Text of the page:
By kenny
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afraid_optBy Kenny Mann

A Bank Street Ready-to-Read Book, Level 2/Bantam Books 1993

This is an early reader for children ages three and up who are on their way to reading independently but who may need help. The story is a retelling of a Maasai folktale about how a young warrior teaches his younger brother to have courage. Richly illustrated with original drawings, the book affords readers a glimpse into both the culture and the landscape of the Maasai people of East Africa, while simultaneously addressing some universal issues of childhood.

This book was published while I was still a graduate student at Bank Street College of Education, where I took my Masters Degree, specializing in Early Adolescence.  I was simultaneously an assistant in the Center for Children’s Literature.  When I proposed the Maasai folktale of two brothers, they immediately decided to give me a chance with it.  It was the first and only children’s early reader that I ever wrote, and it has been a bestseller ever since!


Reviewed by Sarah Manyika (University of California, Berkeley)
Published on H-AfrTeach (September, 1998)

‘I am not Afraid!’ is a story of two brothers who travel together while tending their cattle. There is no reference to a geographical or cultural setting in this story but the author’s note indicates that it is based on a Masai tale. The youngest brother, Leyo, is frightened when the river roars at him for “stealing” its water and when the tree from which he chops firewood accuses him of “stealing” its branches. Such conversations between humans and inanimate objects of nature are an accurate reflection of a style that is common in many Masai tales.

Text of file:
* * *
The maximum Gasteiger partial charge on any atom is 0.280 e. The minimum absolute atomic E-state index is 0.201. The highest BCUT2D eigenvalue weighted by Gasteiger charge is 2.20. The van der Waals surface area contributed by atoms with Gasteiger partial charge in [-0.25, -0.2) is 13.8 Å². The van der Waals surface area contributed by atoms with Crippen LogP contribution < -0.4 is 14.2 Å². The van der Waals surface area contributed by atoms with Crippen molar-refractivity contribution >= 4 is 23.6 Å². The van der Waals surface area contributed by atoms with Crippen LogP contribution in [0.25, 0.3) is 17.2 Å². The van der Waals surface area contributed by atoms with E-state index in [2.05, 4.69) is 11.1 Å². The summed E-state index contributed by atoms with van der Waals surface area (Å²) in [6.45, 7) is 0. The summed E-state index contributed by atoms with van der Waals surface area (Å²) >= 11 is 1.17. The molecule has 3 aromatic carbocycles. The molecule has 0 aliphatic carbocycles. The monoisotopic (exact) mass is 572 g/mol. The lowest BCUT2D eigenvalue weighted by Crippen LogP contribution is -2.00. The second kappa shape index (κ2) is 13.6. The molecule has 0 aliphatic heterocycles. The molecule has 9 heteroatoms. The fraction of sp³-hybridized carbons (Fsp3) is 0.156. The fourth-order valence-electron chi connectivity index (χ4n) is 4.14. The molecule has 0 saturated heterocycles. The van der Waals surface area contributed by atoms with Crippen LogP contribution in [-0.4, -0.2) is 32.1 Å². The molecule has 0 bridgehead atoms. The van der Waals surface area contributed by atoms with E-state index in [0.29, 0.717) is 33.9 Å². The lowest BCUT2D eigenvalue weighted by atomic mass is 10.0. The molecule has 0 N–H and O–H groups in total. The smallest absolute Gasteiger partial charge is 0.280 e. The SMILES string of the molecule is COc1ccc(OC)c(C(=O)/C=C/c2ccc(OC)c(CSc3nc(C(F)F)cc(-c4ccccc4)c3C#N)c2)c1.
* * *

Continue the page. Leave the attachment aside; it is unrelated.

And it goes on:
Tipilit (the elder brother) shows Leyo how to take from nature without being afraid. He explains to Leyo that if he takes only what he needs and no more, he does not have to fear the river or the trees. Tipilit’s character exemplifies courage and bravery which are two character traits highly valued amongst the Masai. Leyo learns much from his elder brother on how to be respectful rather than fearful of nature. At the end of the story Leyo is caught by what the author describes as a nine-headed “demon.” It would have been more accurate for the author to refer to this nine-headed being by its traditional name of “oga” or to refer to it as a “one-eyed monster” rather than label it a “demon.” When Leyo is caught by the one-eyed monster, Tipilit once again comes to the rescue by fighting off the monster and showing no fear. The book concludes with Leyo modeling the fearlessness of his brother.

The strength of this book lies in its exploration of the importance of respecting nature. Young children will also be captivated by the suspense that is created in the face of fearful events.


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